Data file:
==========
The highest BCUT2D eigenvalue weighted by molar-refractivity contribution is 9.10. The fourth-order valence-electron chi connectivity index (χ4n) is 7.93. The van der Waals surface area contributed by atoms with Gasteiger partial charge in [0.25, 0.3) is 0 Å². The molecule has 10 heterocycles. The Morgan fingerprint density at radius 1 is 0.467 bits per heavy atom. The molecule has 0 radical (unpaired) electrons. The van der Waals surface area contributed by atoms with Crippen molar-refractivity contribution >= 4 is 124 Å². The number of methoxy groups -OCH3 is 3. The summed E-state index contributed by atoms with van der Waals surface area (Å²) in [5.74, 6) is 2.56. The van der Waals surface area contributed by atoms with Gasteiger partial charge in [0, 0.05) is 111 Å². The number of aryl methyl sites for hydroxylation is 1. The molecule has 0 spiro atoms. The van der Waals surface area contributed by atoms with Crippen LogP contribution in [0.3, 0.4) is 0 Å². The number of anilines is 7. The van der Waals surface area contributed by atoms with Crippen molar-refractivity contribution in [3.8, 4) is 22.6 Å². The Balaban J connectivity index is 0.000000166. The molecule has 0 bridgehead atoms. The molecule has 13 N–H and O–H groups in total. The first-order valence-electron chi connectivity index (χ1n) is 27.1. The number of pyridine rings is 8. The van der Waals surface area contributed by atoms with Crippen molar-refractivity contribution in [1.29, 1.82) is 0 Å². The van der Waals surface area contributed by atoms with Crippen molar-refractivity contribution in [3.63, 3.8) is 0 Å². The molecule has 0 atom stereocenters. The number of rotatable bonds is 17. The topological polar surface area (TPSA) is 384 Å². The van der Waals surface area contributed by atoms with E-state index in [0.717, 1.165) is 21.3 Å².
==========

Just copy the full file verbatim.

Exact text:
The highest BCUT2D eigenvalue weighted by molar-refractivity contribution is 9.10. The fourth-order valence-electron chi connectivity index (χ4n) is 7.93. The van der Waals surface area contributed by atoms with Gasteiger partial charge in [0.25, 0.3) is 0 Å². The molecule has 10 heterocycles. The Morgan fingerprint density at radius 1 is 0.467 bits per heavy atom. The molecule has 0 radical (unpaired) electrons. The van der Waals surface area contributed by atoms with Crippen molar-refractivity contribution >= 4 is 124 Å². The number of methoxy groups -OCH3 is 3. The summed E-state index contributed by atoms with van der Waals surface area (Å²) in [5.74, 6) is 2.56. The van der Waals surface area contributed by atoms with Gasteiger partial charge in [0, 0.05) is 111 Å². The number of aryl methyl sites for hydroxylation is 1. The molecule has 0 spiro atoms. The van der Waals surface area contributed by atoms with Crippen LogP contribution in [0.3, 0.4) is 0 Å². The number of anilines is 7. The van der Waals surface area contributed by atoms with Crippen molar-refractivity contribution in [3.8, 4) is 22.6 Å². The Balaban J connectivity index is 0.000000166. The molecule has 0 bridgehead atoms. The molecule has 13 N–H and O–H groups in total. The first-order valence-electron chi connectivity index (χ1n) is 27.1. The number of pyridine rings is 8. The van der Waals surface area contributed by atoms with Crippen molar-refractivity contribution in [1.29, 1.82) is 0 Å². The van der Waals surface area contributed by atoms with Crippen molar-refractivity contribution in [3.63, 3.8) is 0 Å². The molecule has 0 atom stereocenters. The number of rotatable bonds is 17. The topological polar surface area (TPSA) is 384 Å². The van der Waals surface area contributed by atoms with E-state index in [0.717, 1.165) is 21.3 Å².